(Lima) – The Peruvian National Police committed multiple abuses against mostly peaceful demonstrators protesting the ousting of then-President Martín Vizcarra in November 2020, Human Rights Watch said today. Peru’s interim President Francisco Sagasti, Congress, and the Police Command should adopt reforms to ensure that officers respect the right to peaceful assembly.
Two protesters were killed and over 200 were injured, some seriously, in the protests, between November 9 and 15. Witness statements and other evidence Human Rights Watch collected indicate that police repeatedly used excessive force against protesters. Injuries apparently caused by the impact of teargas cartridges and videos of police shooting teargas straight into the crowd show that they recklessly used riot guns. In addition, the evidence strongly suggests that officers used 12-gauge shotguns to fire lead pellets and glass marbles directly at people, violating their own protocols, which prohibit those munitions.
“We have gathered worrying evidence of excessive use of police force against demonstrators protesting the very questionable removal of president Vizcarra,” said José Miguel Vivanco, Americas director at Human Rights Watch. “President Francisco Sagasti has taken an important step by convening a commission to improve police performance. He should lead efforts to prevent future abuses against peaceful demonstrators at the hands of the police who should be protecting them.”
In his inauguration speech on November 17, interim President Francisco Sagasti said his government would work to prevent further police abuse and promised justice to victims. On November 24, he created a commission made up of government officials and civil society to recommend, in 60 days, measures “to modernize and strengthen” the police.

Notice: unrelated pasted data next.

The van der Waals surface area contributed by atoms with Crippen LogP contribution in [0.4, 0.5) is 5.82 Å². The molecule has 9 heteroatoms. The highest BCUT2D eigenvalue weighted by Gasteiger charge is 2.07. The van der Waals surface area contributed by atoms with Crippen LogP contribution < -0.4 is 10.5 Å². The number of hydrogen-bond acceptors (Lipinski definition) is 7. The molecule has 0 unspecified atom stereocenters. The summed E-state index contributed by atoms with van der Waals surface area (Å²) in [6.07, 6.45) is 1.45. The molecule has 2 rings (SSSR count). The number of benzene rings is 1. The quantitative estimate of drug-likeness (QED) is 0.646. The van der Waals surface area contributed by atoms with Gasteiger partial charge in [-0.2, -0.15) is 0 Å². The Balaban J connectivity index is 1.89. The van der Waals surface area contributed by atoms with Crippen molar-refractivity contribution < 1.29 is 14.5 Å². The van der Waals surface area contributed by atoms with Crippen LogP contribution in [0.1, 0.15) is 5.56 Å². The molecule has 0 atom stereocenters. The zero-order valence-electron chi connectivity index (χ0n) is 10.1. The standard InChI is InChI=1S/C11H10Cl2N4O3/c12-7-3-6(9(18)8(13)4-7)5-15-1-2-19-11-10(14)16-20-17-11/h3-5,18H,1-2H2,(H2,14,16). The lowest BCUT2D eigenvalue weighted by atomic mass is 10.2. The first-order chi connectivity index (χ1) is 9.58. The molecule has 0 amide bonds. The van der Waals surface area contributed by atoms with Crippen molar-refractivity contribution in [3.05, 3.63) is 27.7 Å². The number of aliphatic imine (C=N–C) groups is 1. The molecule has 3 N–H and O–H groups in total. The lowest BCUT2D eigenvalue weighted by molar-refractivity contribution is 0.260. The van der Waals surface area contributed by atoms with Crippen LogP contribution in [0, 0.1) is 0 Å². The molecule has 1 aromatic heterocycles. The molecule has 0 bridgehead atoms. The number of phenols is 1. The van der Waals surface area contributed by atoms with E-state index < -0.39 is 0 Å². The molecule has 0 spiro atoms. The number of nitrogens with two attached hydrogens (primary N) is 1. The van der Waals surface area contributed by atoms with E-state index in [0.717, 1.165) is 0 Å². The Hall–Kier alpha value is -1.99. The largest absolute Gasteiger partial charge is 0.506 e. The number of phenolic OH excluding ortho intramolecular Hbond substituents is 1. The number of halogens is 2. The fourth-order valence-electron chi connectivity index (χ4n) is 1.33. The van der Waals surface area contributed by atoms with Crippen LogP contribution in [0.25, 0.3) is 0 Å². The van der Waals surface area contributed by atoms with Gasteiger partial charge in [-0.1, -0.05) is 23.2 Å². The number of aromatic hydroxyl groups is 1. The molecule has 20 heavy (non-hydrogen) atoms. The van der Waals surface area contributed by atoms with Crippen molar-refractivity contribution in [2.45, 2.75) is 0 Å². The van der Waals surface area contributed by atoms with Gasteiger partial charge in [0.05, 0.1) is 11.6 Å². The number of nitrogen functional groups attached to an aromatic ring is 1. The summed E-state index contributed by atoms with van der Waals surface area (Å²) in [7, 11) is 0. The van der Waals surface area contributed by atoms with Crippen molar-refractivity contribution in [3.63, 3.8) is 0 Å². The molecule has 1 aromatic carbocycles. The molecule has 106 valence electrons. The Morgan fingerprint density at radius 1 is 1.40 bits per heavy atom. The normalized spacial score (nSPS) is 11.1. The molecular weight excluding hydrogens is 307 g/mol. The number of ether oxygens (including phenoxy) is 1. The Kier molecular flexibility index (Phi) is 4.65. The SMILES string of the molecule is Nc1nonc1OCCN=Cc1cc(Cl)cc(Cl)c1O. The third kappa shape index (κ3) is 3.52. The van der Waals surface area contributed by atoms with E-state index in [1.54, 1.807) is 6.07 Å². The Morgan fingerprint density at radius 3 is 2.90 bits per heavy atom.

On November 9, Congress ousted President Vizcarra from office through a questionable legal process, claiming that he lacked “moral capacity” because there is an ongoing corruption investigation against him. He has not been charged with any crime. Many members of Congress who voted in favor of his removal are themselves under criminal investigation, including for corruption. Vizcarra had pushed forward various anti-corruption initiatives that affected them.
Thousands of Peruvians took to the streets between November 9 and 15 to protest Vizcarra’s removal. While demonstrations occurred without incident in many locations throughout the country, there is substantial evidence that in Lima, police used excessive and reckless force against protesters. The protests led to the resignation of Manuel Merino, the head of Congress who was sworn in as president after Vizcarra’s ousting. On November 16, members of Congress elected Sagasti, who had voted against Vizcarra’s removal, as president of Congress and, in accordance with Peru’s Constitution, he became interim president.
Human Rights Watch interviewed 76 people during a visit to Lima in late November and by phone, including victims, their relatives and lawyers, witnesses, and human rights defenders. Human Rights Watch also met with the justice minister, the interior minister at that time, the chief prosecutor, the police commander, the police inspector general, and a senior official from the Ombudsperson’s Office, and reviewed more than 200 videos posted on social media, as well as media reports and publications by local rights groups.